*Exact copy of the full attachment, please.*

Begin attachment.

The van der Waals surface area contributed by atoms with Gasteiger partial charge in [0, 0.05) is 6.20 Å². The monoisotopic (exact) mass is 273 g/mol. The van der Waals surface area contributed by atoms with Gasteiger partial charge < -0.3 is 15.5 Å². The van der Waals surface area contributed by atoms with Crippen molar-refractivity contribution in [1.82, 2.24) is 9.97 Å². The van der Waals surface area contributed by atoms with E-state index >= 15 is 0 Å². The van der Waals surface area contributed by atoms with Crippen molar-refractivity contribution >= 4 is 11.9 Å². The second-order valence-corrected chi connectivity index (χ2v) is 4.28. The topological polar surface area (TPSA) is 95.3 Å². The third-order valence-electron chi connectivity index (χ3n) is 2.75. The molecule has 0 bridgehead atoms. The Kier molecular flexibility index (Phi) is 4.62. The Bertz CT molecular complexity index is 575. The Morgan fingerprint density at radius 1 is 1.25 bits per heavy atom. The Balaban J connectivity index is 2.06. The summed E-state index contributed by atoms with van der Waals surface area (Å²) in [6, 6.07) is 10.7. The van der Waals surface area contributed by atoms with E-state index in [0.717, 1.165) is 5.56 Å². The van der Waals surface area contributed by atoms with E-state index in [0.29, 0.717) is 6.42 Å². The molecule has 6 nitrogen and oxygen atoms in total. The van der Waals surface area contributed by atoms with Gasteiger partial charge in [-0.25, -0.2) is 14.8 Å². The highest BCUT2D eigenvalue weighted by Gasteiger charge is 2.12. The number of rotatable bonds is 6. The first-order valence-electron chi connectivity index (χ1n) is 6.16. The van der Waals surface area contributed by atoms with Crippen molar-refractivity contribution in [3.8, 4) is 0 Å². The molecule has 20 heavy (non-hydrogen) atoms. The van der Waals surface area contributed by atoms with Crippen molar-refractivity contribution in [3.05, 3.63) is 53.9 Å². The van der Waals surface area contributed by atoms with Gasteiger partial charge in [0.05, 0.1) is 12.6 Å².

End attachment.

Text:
The van der Waals surface area contributed by atoms with Gasteiger partial charge in [0, 0.05) is 6.20 Å². The monoisotopic (exact) mass is 273 g/mol. The van der Waals surface area contributed by atoms with Gasteiger partial charge < -0.3 is 15.5 Å². The van der Waals surface area contributed by atoms with Crippen molar-refractivity contribution in [1.82, 2.24) is 9.97 Å². The van der Waals surface area contributed by atoms with E-state index >= 15 is 0 Å². The van der Waals surface area contributed by atoms with Crippen molar-refractivity contribution >= 4 is 11.9 Å². The second-order valence-corrected chi connectivity index (χ2v) is 4.28. The topological polar surface area (TPSA) is 95.3 Å². The third-order valence-electron chi connectivity index (χ3n) is 2.75. The molecule has 0 bridgehead atoms. The Kier molecular flexibility index (Phi) is 4.62. The Bertz CT molecular complexity index is 575. The Morgan fingerprint density at radius 1 is 1.25 bits per heavy atom. The Balaban J connectivity index is 2.06. The summed E-state index contributed by atoms with van der Waals surface area (Å²) in [6, 6.07) is 10.7. The van der Waals surface area contributed by atoms with E-state index in [0.717, 1.165) is 5.56 Å². The van der Waals surface area contributed by atoms with E-state index in [0.29, 0.717) is 6.42 Å². The molecule has 6 nitrogen and oxygen atoms in total. The van der Waals surface area contributed by atoms with Gasteiger partial charge in [-0.25, -0.2) is 14.8 Å². The highest BCUT2D eigenvalue weighted by Gasteiger charge is 2.12. The number of rotatable bonds is 6. The first-order valence-electron chi connectivity index (χ1n) is 6.16. The van der Waals surface area contributed by atoms with Crippen molar-refractivity contribution in [3.8, 4) is 0 Å². The molecule has 20 heavy (non-hydrogen) atoms. The van der Waals surface area contributed by atoms with Crippen molar-refractivity contribution in [3.05, 3.63) is 53.9 Å². The van der Waals surface area contributed by atoms with Gasteiger partial charge in [0.05, 0.1) is 12.6 Å².